|Neuron: Climbing fiber|
|Location||Inferior Olive and Cerebellum|
|Function||Unique excitatory function (see text)|
|Morphology||Unique projection neuron (see text)|
|Presynaptic connections||Inferior olive|
|Postsynaptic connections||Purkinje cells|
These axons pass through the pons and enter the cerebellum via the inferior cerebellar peduncle where they form synapses with the deep cerebellar nuclei and Purkinje cells. Each climbing fiber will form synapses with 1-10 Purkinje cells.
Early in development, Purkinje cells are innervated by multiple climbing fibers, but as the cerebellum matures, these inputs gradually become eliminated resulting in a single climbing fiber input per Purkinje cell.
These fibers provide very powerful, excitatory input to the cerebellum which results in the generation of complex spike excitatory postsynaptic potential (EPSP) in Purkinje cells. In this way climbing fibers (CFs) perform a central role in motor behaviors.
The climbing fibers carry information from various sources such as the spinal cord, vestibular system, red nucleus, superior colliculus, reticular formation and sensory and motor cortices. Climbing fiber activation is thought to serve as a motor error signal sent to the cerebellum, and is an important signal for motor timing. In addition to the control and coordination of movements, the climbing fiber afferent system contributes to sensory processing and cognitive tasks likely by encoding the timing of sensory input independently of attention or awareness .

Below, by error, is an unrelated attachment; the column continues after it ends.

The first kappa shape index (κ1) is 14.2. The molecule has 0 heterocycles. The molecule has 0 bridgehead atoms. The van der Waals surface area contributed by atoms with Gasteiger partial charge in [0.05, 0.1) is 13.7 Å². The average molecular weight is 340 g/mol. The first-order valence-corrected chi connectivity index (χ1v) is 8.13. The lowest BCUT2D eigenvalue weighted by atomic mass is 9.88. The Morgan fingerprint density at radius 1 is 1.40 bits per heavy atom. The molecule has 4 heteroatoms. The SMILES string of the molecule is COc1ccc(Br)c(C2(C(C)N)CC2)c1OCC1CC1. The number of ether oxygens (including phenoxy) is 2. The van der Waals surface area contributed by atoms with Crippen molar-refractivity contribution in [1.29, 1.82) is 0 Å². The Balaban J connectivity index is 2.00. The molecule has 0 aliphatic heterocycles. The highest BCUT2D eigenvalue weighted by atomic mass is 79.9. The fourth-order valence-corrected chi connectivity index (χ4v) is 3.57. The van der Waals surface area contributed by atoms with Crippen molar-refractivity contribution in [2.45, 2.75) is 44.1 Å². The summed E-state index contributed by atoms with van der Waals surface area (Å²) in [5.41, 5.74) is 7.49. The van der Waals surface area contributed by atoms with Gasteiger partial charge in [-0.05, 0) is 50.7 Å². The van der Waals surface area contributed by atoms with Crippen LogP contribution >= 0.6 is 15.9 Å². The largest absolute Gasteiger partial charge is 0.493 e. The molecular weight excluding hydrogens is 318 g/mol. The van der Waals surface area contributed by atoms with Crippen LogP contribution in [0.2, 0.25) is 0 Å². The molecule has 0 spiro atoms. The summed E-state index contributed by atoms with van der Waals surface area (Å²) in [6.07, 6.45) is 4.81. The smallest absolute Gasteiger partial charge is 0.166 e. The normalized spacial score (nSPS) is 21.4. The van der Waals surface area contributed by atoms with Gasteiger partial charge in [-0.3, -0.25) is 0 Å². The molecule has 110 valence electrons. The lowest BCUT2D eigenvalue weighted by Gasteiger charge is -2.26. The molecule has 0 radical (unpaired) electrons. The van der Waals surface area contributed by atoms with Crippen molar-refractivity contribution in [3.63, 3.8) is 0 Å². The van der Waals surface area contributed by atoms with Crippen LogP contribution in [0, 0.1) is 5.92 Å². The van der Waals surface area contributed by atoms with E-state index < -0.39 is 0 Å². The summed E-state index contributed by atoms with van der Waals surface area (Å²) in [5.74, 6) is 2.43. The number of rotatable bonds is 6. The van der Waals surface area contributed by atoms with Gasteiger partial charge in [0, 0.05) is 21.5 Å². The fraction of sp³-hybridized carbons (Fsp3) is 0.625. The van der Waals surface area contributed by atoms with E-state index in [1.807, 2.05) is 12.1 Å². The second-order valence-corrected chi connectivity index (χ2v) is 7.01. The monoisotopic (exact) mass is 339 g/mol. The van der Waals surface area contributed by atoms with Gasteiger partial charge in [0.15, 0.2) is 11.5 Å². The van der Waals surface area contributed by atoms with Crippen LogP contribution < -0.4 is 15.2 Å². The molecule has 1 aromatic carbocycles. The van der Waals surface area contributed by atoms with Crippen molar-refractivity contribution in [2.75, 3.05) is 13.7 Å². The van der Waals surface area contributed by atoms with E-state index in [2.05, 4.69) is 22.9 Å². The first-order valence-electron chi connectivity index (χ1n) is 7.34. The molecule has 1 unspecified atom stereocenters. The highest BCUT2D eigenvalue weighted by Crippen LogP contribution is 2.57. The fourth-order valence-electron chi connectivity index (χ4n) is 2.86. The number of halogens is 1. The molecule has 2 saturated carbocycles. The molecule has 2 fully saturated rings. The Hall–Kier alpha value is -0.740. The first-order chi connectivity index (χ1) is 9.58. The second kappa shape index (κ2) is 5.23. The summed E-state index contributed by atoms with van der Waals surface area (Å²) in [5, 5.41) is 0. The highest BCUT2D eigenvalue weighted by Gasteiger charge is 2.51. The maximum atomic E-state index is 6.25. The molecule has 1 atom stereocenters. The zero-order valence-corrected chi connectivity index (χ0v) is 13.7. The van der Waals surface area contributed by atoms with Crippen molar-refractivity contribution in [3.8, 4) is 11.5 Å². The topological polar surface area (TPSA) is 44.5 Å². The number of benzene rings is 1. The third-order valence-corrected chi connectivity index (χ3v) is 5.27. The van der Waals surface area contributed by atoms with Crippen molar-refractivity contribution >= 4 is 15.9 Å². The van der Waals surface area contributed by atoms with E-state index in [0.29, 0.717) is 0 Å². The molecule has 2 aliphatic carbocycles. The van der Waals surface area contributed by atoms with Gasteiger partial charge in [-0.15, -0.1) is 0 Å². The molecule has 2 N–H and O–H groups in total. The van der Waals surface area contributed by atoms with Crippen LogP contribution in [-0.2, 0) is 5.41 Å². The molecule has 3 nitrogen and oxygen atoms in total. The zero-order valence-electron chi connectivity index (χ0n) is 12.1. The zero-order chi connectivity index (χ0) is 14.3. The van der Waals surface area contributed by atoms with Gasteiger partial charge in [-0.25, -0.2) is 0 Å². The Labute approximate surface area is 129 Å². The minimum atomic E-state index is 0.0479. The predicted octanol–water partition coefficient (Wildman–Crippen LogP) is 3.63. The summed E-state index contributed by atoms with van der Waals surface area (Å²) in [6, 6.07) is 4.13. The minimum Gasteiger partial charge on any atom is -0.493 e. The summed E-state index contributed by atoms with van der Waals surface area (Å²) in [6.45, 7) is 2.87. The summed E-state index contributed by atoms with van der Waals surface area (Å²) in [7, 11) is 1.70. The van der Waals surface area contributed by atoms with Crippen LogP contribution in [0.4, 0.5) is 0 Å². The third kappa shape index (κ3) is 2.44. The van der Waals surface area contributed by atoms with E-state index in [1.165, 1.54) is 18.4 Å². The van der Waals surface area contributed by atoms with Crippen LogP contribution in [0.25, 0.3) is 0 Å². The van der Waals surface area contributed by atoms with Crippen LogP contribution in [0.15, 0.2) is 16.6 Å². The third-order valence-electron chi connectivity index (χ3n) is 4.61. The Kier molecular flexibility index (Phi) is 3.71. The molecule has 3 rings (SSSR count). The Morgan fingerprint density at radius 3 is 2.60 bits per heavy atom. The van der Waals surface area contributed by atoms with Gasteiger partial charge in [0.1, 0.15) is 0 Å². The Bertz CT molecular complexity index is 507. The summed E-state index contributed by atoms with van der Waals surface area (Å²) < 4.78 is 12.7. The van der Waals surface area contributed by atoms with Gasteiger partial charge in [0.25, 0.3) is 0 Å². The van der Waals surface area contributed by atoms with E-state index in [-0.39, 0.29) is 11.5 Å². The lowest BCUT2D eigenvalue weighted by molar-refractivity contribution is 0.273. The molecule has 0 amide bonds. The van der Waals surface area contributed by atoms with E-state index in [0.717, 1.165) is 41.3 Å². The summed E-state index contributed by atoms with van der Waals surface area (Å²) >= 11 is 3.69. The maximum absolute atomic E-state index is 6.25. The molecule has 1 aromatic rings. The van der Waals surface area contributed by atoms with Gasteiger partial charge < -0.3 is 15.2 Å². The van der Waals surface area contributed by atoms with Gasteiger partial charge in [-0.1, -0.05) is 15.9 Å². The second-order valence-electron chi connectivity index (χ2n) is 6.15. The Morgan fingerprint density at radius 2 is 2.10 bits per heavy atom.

In the central nervous system, these fibers are able to undergo remarkable regenerative modifications in response to injuries, being able to generate new branches by sprouting to innervate surrounding Purkinje cells if these lose their CF innervation. This kind of injury-induced sprouting has been shown to need the growth associated protein GAP-43.
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- Climbing Fiber Discharge Regulates Cerebellar Functions by Controlling the intrinsic Characteristics of Purkinje Cell Output
- Spatiotemporal Tuning of Optic Flow Inputs to the Vestibulocerebellum in Pigeons: Differences Between Mossy and Climbing Fiber Pathways